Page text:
Yesterday, we briefly mentioned that Oprah had unceremoniously yanked Rosie O’Donnell’s talk show from the OWN network after six months of disappointing ratings. Originally, Rosie and Oprah had signed a deal with the hope that Rosie could help save Oprah’s (clearly dying) network, but it just didn’t work out that way. Certainly, it didn’t help that the show had a small budget and was based in Chicago (where Rosie relocated), and most celebrities weren’t willing to fly in just for an interview while reportedly being asked to travel in coach class. Matters were made worse when Rosie’s show premiered to lackluster ratings that only grew worse after several format changes that started out as an hour-long comedy format with a live audience and ended up as a closed-studio, interview only show that featured the likes of a bunch of C-listers like Kat Von D., Jaleel White, and Dance Moms, not to mention Chelsea Hander and her neverending stream of little people jokes.
Furthermore, Rosie herself seemed to clash with most if not all of Oprah’s former staff, who Rosie took over as part of the deal along with Oprah’s old studio. Soon, Rosie fired Winfrey’s longtime stage manager, clashed with Winfrey’s former director, and humiliated her bandleader because he wasn’t able “play obscure Broadway songs off the cuff right when she named them on live TV.” Here are some more details that are excerpted from The Daily Beast’s discussions with several jilted staffers:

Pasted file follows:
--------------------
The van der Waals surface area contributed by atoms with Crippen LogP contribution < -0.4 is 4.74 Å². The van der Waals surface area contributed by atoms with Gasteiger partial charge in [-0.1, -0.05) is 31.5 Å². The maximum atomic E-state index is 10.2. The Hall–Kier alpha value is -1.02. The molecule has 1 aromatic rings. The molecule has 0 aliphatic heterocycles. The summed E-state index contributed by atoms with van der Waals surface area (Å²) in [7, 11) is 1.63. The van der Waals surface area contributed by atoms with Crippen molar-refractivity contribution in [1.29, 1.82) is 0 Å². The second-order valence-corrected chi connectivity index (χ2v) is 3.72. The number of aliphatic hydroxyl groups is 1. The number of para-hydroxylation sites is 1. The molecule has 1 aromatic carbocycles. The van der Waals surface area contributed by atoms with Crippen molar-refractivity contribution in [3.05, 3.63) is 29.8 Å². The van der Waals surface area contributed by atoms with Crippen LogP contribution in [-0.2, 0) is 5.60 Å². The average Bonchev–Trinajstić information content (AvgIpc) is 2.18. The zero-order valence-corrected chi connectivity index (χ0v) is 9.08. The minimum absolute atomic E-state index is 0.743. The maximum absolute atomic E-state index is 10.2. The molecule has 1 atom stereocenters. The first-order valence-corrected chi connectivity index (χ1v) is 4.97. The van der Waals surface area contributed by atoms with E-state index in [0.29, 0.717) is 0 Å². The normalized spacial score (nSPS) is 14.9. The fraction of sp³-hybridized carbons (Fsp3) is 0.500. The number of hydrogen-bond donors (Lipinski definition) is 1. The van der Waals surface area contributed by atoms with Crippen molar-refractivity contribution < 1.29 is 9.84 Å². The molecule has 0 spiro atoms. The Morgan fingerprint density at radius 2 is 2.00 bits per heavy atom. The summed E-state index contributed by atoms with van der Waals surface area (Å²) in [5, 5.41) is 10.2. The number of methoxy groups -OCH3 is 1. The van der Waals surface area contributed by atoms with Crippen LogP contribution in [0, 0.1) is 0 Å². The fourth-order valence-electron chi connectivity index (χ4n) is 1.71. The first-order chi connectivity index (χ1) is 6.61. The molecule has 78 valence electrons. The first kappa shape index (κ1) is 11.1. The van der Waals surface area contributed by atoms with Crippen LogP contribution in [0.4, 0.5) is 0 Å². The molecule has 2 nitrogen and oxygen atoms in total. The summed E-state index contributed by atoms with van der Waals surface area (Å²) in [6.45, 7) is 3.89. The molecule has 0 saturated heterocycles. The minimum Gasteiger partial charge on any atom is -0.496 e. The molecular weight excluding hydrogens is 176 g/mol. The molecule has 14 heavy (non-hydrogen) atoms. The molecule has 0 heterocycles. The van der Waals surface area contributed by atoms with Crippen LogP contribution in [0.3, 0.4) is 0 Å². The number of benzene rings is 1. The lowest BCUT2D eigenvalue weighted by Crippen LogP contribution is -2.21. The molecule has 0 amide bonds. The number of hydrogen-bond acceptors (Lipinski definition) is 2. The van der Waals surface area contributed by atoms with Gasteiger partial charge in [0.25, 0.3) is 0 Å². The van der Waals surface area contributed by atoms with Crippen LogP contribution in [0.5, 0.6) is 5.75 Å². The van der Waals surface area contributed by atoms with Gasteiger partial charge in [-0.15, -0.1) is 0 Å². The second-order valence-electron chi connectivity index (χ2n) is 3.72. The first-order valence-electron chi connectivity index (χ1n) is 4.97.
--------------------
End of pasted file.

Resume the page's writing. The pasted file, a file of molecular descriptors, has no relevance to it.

Through all the changes, some 30 employees from producers to writers had left because of budget cuts and possibly because of a boss who couldn’t decide what she wanted and frequently humiliated them in public. “It was such a f#*king hellhole,” says one former staffer.
What went wrong? Multiple insiders interviewed for this story say that both Ro and O are to blame; the network never fit O’Donnell, and O’Donnell wasn’t able to make the splash she was supposed to. At first, the new Rosie Show was a lot like the old Rosie O’Donnell Show, which is to say it featured the Rosie that America used to love. Rosie cracked jokes with her live audience and belted out Broadway numbers. She ended each episode with a game show that paired her celebrity guests (Roseanne, Sharon Osbourne, Valerie Harper, etc.) with regular people. The critics–those who could find OWN on their TV dials–offered a smattering of raves.
OWN wasn’t so sure, however. The premiere debuted with only 497,000 viewers, and by the end of the first week, Rosie had tumbled to less than half that audience. One issue was the time slot. OWN wouldn’t air Rosie during the day, because it didn’t have any original daytime programming. That also meant most of Rosie’s core demographic–soccer moms–would be eating dinner during its airtime.